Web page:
Raphael Santiago, Shadowhunters

Vampires are often portrayed as hedonistic, charming lotharios who can seduce anyone in order to suck their blood. So having an asexual vampire is a little bit fantastic. (And I don’t even like vampires!) Raphael (David Castro) confirms his asexuality in the second season of Shadowhunters, the television show based on Cassandra Clare’s best-selling book series The Mortal Instruments.

There are a lot of incarnations of The Mortal Instruments – books, television, film, graphic novels – and Raphael may be the only character on this list whose sexuality is confirmed more than once. He has a romance with Isabel Lightwood in Shadowhunters, which prompts him to tell her that he doesn’t experience sexual attraction. And in The Shadowhunters Chronicles graphic novel, he tells a fey woman that his sexuality is “not interested”.

Raphael went through a lot on Shadowhunters and was not the best guy. But he had a pretty decent redemption arc in the series’ final season, and I am still so appreciative that he was given a romance subplot. While asexual people can also be aromantic, not all of us are, and I’m always happy to see ace characters dating.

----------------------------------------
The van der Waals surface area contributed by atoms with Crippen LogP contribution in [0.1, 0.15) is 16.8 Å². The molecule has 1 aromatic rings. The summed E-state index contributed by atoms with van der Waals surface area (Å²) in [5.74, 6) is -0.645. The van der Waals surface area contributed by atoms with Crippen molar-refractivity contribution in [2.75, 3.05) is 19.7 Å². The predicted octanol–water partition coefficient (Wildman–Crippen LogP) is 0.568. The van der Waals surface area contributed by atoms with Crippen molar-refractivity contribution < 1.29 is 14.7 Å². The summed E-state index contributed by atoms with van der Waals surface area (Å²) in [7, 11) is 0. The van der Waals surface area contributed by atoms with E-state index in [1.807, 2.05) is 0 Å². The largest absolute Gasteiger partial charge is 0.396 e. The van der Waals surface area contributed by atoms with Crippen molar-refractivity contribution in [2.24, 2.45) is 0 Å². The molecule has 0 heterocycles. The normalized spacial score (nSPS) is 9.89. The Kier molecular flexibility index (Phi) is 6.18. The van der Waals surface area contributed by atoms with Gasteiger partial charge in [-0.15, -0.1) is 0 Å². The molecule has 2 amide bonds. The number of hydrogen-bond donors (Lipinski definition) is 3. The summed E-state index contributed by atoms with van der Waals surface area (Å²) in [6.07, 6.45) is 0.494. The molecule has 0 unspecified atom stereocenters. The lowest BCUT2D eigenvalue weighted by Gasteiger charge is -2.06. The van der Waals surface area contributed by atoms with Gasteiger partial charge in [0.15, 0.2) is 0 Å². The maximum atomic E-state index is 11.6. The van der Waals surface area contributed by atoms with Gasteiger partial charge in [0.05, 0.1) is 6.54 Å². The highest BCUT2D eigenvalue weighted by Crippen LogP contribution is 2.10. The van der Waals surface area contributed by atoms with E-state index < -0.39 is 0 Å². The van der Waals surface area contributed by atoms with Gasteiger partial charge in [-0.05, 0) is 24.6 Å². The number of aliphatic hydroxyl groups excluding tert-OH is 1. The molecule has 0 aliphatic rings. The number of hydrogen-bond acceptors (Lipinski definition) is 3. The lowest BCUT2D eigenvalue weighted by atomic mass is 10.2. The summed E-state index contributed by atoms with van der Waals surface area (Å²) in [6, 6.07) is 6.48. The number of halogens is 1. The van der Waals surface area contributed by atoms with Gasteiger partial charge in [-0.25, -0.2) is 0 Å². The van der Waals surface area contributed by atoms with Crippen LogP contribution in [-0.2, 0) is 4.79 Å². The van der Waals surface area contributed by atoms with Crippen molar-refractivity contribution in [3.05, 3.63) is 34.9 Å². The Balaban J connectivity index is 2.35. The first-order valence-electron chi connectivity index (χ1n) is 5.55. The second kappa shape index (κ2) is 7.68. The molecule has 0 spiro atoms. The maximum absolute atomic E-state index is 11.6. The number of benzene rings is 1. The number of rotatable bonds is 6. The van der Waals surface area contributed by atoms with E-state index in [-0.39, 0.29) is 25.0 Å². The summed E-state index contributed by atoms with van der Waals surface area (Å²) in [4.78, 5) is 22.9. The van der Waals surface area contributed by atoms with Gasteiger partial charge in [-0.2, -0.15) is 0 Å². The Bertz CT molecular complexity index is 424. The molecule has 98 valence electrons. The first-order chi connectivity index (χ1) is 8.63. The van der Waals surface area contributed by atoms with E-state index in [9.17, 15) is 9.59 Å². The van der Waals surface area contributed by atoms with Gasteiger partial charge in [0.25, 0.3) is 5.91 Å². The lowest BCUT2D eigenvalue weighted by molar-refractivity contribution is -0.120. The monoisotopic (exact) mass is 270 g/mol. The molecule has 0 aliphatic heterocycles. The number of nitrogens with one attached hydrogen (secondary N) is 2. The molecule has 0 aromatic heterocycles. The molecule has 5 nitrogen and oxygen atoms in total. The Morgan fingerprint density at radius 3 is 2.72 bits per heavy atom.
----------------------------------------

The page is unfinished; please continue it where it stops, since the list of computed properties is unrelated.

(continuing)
Frieren, Frieren: Beyond Journey’s End

Frieren: Beyond Journey’s End is one of the “it” anime of the season. Frieren is an elven mage who is, like all elves, long-lived, and when she returns to reunite with her old battle party, she realizes that 50 years looks a lot different on her human friends. It’s revealed in chapter 13 of the manga that all elves lack romantic and sexual attraction. I actually love this because it provides a perfect explanation for a) why there are so few elves and b) the elves’ slow extinction.

Jughead Jones, Archie Comics

The OG! For a while, Jughead was basically the only ace representation we had in pop culture. In one comic, he famously married a hamburger, and they didn’t even kiss during the ceremony – they high-fived. It’s one of the reasons I was excited about Riverdale when it was in production. That excitement died pretty quickly, as it was clear from the outset that they had no intention of having Jughead be ace in the TV series. (Or, really, make any sort of sense.)